website states that Woolf is the first university powered by DLT and that
it has been designed to disrupt the economics of higher education and provide
new opportunities for both students and academics.
The Woolf platform runs on top of the Ethereum blockchain, but the
team behind the project has indicated that it is willing to move to another
to another Forbes article, the costs of four-year
institutions in the U.S. have increased by 4 to 6 percent per year since 2000.
The cost for Harvard tuition, for example, has gone up from $33,000 in 2000 to
about $68,000 today. Blockchain solutions like the Woolf platform are meant
to streamline administrative processes with smart contracts, thereby reducing these
rising overhead costs.
“Woolf will be a borderless, educational society which reimagines
how teachers and students connect,” according to the Woolf website. “It will
rely on blockchains and smart contracts to guarantee relationships between
students and educators."
The advantages of DLT for higher education go beyond cost
reduction. In fact, the key advantage of DLT is the fact that all records are
stored in a tamper-proof decentralized ledger, and permanently available for
inspection. Therefore, dishonest people can’t claim a degree from an institution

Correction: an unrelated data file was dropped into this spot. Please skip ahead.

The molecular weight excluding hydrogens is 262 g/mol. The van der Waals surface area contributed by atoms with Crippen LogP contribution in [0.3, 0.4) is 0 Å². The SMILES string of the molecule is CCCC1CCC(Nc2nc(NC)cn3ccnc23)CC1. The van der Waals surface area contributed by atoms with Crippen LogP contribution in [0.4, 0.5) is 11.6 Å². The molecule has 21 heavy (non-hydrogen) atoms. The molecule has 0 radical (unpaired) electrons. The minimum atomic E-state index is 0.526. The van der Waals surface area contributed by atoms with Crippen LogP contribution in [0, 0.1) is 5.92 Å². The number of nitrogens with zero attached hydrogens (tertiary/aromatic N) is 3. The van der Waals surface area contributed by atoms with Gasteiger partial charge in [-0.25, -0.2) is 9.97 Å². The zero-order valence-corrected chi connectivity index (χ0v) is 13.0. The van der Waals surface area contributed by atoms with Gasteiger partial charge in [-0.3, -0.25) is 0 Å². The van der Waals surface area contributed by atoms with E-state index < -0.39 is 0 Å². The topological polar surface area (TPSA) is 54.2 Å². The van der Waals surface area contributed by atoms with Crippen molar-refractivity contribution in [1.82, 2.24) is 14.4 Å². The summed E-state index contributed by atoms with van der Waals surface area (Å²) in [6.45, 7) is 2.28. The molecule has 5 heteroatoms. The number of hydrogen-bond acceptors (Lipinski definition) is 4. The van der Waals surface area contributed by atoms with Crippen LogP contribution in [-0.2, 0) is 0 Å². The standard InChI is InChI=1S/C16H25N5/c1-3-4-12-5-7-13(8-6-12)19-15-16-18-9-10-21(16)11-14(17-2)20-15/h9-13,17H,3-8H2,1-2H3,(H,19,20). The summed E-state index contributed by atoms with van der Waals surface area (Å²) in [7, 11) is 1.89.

they did not graduate from, and students are protected from the risk that the
institution from which they received a degree could go out of business. Also,
DLT can simplify the process of accumulating credits from multiple providers
The Woolf platform has the ability to store data on critical
interactions between students and teachers, including proof of payment. It can
also record information on course and exam performance.
The Woolf platform, which will be available to other partner
institutions, could also help other universities to reduce their administrative
costs, and free up resources for their core educational mission. “Ambrose, the
first college on the platform, will be formed by Oxford academics in the fall
of 2018,” as reported by Forbes.
“The plan is for a digital version of Oxford tutorial system at
$400 per session,” per Forbes. “If
that sounds expensive, it’s less than half of a traditional degree. Future
programs could feature larger groups and lower costs.”
According to the Woolf
FAQs, the Woolf platform is suitable for both on-site and online
education, including massive open online courses (MOOCs). It’s worth noting
that remote online education has obvious advantages for both teachers and
students, because it offers everyone options independent of geographical
“Underemployment among academics, and poor coordination with
students, is the intellectual equivalent of allowing the most expensive real
estate in London or New York to sit empty,” according to the Woolf website. “In
the same way that we saw Airbnb allow for a more refined allocation of real
estate resources, we believe that Woolf can make better use of academic
Forbes noted that “professors could earn $50,000 to $100,000 teaching a
comfortable online load.”